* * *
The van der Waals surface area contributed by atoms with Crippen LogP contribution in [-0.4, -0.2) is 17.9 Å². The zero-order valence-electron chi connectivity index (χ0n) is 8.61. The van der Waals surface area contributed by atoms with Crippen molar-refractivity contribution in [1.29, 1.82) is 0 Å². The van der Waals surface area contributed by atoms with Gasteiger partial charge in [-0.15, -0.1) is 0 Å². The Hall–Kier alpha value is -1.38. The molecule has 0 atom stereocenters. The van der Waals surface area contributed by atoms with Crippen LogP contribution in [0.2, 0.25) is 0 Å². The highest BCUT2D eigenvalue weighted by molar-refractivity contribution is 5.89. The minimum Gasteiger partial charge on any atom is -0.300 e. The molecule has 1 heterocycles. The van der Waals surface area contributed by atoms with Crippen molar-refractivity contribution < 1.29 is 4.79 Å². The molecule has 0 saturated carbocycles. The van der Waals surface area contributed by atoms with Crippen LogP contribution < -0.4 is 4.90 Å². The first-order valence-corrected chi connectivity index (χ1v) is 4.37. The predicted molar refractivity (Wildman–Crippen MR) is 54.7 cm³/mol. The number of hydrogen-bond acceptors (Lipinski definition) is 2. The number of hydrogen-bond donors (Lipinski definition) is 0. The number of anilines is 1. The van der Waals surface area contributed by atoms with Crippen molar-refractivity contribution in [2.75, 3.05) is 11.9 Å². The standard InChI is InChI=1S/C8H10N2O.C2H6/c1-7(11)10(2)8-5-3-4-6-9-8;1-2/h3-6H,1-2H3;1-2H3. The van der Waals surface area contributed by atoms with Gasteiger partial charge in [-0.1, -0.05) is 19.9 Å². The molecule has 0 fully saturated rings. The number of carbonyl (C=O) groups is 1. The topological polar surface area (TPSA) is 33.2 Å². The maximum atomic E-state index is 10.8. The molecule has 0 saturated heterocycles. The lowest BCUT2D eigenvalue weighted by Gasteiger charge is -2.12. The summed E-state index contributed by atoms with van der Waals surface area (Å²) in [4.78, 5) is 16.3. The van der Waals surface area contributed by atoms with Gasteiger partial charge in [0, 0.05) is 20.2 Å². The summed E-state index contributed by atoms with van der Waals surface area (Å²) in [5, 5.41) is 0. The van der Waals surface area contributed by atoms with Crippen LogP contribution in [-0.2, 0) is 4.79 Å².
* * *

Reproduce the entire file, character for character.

The van der Waals surface area contributed by atoms with Crippen LogP contribution in [-0.4, -0.2) is 17.9 Å². The zero-order valence-electron chi connectivity index (χ0n) is 8.61. The van der Waals surface area contributed by atoms with Crippen molar-refractivity contribution in [1.29, 1.82) is 0 Å². The van der Waals surface area contributed by atoms with Gasteiger partial charge in [-0.15, -0.1) is 0 Å². The Hall–Kier alpha value is -1.38. The molecule has 0 atom stereocenters. The van der Waals surface area contributed by atoms with Crippen LogP contribution in [0.2, 0.25) is 0 Å². The highest BCUT2D eigenvalue weighted by molar-refractivity contribution is 5.89. The minimum Gasteiger partial charge on any atom is -0.300 e. The molecule has 1 heterocycles. The van der Waals surface area contributed by atoms with Crippen molar-refractivity contribution < 1.29 is 4.79 Å². The molecule has 0 saturated carbocycles. The van der Waals surface area contributed by atoms with Crippen LogP contribution < -0.4 is 4.90 Å². The first-order valence-corrected chi connectivity index (χ1v) is 4.37. The predicted molar refractivity (Wildman–Crippen MR) is 54.7 cm³/mol. The number of hydrogen-bond acceptors (Lipinski definition) is 2. The number of hydrogen-bond donors (Lipinski definition) is 0. The number of anilines is 1. The van der Waals surface area contributed by atoms with Crippen molar-refractivity contribution in [2.75, 3.05) is 11.9 Å². The standard InChI is InChI=1S/C8H10N2O.C2H6/c1-7(11)10(2)8-5-3-4-6-9-8;1-2/h3-6H,1-2H3;1-2H3. The van der Waals surface area contributed by atoms with Gasteiger partial charge in [-0.1, -0.05) is 19.9 Å². The molecule has 0 fully saturated rings. The number of carbonyl (C=O) groups is 1. The topological polar surface area (TPSA) is 33.2 Å². The maximum atomic E-state index is 10.8. The molecule has 0 saturated heterocycles. The lowest BCUT2D eigenvalue weighted by Gasteiger charge is -2.12. The summed E-state index contributed by atoms with van der Waals surface area (Å²) in [4.78, 5) is 16.3. The van der Waals surface area contributed by atoms with Gasteiger partial charge in [0, 0.05) is 20.2 Å². The summed E-state index contributed by atoms with van der Waals surface area (Å²) in [5, 5.41) is 0. The van der Waals surface area contributed by atoms with Crippen LogP contribution in [-0.2, 0) is 4.79 Å².